According to Abbreviationfinder, SPARC stands for Scalable Processor ARChitecture, which is a RISC big-endian architecture. That is, an architecture with a reduced instruction set.
It was originally designed by Sun Microsystems and directed by engineer Kaa in 1985, it is based on the RISC I and II designs of the University of California at Berkeley that were defined between the years 1980 and 1982. Sun Microsystems company designed this architecture and licensed it to other manufacturers such as Texas Instruments, Cypress Semiconductor, Fujitsu, LSI Logic among others. SPARC is the first open RISC architecture and as such the design specifications are published so other microprocessor manufacturers can develop their own design. One of the innovative ideas of this architecture is the registry window that allows to easily make high-performance compilers and a significant memory reduction in load / store instructions in relation to other RISC architectures. The advantages are especially appreciated in large programs. The SPARC cpu is composed of a whole unit, UI (Integer Unit) that processes the basic execution and a FPU (Floating-Point Unit) that executes the operations and calculations of reals. The UI and the FPU may or may not be built on the same chip. Although not a formal part of the architecture, Sun Microsystems SPARC-based computers have a memory management unit MMU and a large cache of virtual addresses (for instructions and data) that are peripherally arranged on a data and address bus. 32-bit.
- Its distinctive feature is to use registry windows.
- 32 32-bit “integer” registers.
- 16 64-bit floating point registers (for double precision) that can be used as 32 32-bit registers (for single precision).
- Addressing modes:
- Immediate, (13-bit constants).
- Direct, (13-bit offset).
- Indirect, (register + 13-bit offset or register + register).
- Use delayed instructions (jumps, load and store).
- Memory management:
- 4 Gigabyte virtual space.
- MMU memory management unit that works with pages of configurable size.
The SPARC architecture has about 50 integer instructions, a few more than the previous RISC design, but less than half the number of integer instructions in the Motorola 6800. SPARC instructions can be classified into five categories:
- LOAD and STORE (The only way to access memory). These instructions use two registers or a register and a constant to calculate the memory address to address. * Arithmetic / Logical / Shift Instructions. They perform arithmetic, logic, and bit-shifting operations. These instructions calculate the result if it is a 2-operand function and store the result in a register.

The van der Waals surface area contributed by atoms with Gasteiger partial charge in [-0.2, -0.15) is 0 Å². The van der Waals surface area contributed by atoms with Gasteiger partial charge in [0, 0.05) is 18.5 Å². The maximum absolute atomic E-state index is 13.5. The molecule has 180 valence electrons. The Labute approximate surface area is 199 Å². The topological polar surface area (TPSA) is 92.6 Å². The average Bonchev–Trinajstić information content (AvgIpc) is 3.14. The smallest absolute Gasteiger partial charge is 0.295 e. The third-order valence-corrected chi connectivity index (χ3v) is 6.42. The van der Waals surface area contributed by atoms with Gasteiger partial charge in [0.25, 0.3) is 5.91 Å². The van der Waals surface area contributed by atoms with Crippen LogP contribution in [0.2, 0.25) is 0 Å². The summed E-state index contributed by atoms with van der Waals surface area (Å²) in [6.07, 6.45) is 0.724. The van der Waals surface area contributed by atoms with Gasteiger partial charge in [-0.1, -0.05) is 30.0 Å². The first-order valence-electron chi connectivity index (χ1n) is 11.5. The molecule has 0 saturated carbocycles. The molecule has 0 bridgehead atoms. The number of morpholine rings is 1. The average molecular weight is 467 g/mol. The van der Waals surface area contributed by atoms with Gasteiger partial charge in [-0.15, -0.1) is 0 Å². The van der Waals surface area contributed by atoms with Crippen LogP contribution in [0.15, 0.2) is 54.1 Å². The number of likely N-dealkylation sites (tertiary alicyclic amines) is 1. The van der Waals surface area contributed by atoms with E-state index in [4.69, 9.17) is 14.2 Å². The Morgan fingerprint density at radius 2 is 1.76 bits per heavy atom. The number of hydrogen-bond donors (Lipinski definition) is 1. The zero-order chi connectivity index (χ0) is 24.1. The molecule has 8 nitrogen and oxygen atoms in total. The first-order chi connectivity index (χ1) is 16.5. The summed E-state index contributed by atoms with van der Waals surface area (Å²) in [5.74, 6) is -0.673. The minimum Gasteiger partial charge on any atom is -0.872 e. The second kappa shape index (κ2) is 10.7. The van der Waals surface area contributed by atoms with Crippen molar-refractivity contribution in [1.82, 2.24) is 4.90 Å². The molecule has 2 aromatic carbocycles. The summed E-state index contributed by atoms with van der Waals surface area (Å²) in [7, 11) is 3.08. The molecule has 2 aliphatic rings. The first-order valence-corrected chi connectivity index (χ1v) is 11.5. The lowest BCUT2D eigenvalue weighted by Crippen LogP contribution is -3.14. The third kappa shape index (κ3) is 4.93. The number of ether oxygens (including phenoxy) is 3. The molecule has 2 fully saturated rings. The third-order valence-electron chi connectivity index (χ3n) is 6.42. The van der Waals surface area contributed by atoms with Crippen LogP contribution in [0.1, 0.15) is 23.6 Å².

- Coprocessor operations. The UI extracts floating point operations from the data bus instructions and queues them for the FPU. The FPU executes the floating point calculations with a fixed number in floating point arithmetic unit, (the number is application dependent). Floating point operations are executed concurrently with UI instructions and with other floating point operations when necessary. The SPARC architecture also specifies an interface for connecting an additional coprocessor. * Transfer Control Instructions. These include jumps, calls, traps, and branches. The transfer control is usually delayed until after the execution of the next instruction, so the pipeline is not flushed because a time control occurs. In this way, compilers can be optimized by lazy branches.
- Read / Write register control instructions. These instructions are included to read and write the contents of various control registers. Usually the source or destination is implicit in the instruction.
A unique feature characterizing the SPARC design is the overlapping register window. The processor has much more than 32 integer registers, but displays 32 at any given time. An analogy can be created by comparing the register window with a rotating wheel. Some part of the wheel is always in contact with the ground; thus when rotating it we take different portions of the wheel, (the effect is similar for the overlap of the registers window). The result of a register is changed to an operand for the next operation, obviating the need for an extra Load and Store instruction. It was agreed for the architecture specification, to be able to have 32 “visible” registers divided into groups of 8.